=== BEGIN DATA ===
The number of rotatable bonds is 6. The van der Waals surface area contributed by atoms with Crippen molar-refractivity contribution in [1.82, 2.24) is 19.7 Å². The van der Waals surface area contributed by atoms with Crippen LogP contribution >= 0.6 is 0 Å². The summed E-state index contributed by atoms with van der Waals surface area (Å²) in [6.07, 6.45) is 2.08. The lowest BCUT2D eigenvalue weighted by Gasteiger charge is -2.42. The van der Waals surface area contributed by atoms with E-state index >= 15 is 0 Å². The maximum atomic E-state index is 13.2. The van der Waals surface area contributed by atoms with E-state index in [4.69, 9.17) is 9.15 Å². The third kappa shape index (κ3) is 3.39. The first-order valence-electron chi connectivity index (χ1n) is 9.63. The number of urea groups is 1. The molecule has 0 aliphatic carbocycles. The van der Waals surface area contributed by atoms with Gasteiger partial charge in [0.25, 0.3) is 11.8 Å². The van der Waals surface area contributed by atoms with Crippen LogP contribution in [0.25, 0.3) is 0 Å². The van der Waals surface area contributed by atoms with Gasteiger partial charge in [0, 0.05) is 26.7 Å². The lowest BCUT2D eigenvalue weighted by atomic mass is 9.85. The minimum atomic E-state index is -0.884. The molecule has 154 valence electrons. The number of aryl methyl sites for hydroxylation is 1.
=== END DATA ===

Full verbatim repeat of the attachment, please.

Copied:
The number of rotatable bonds is 6. The van der Waals surface area contributed by atoms with Crippen molar-refractivity contribution in [1.82, 2.24) is 19.7 Å². The van der Waals surface area contributed by atoms with Crippen LogP contribution >= 0.6 is 0 Å². The summed E-state index contributed by atoms with van der Waals surface area (Å²) in [6.07, 6.45) is 2.08. The lowest BCUT2D eigenvalue weighted by Gasteiger charge is -2.42. The van der Waals surface area contributed by atoms with E-state index >= 15 is 0 Å². The maximum atomic E-state index is 13.2. The van der Waals surface area contributed by atoms with E-state index in [4.69, 9.17) is 9.15 Å². The third kappa shape index (κ3) is 3.39. The first-order valence-electron chi connectivity index (χ1n) is 9.63. The number of urea groups is 1. The molecule has 0 aliphatic carbocycles. The van der Waals surface area contributed by atoms with Gasteiger partial charge in [0.25, 0.3) is 11.8 Å². The van der Waals surface area contributed by atoms with Crippen LogP contribution in [0.25, 0.3) is 0 Å². The van der Waals surface area contributed by atoms with Gasteiger partial charge in [0, 0.05) is 26.7 Å². The lowest BCUT2D eigenvalue weighted by atomic mass is 9.85. The minimum atomic E-state index is -0.884. The molecule has 154 valence electrons. The number of aryl methyl sites for hydroxylation is 1.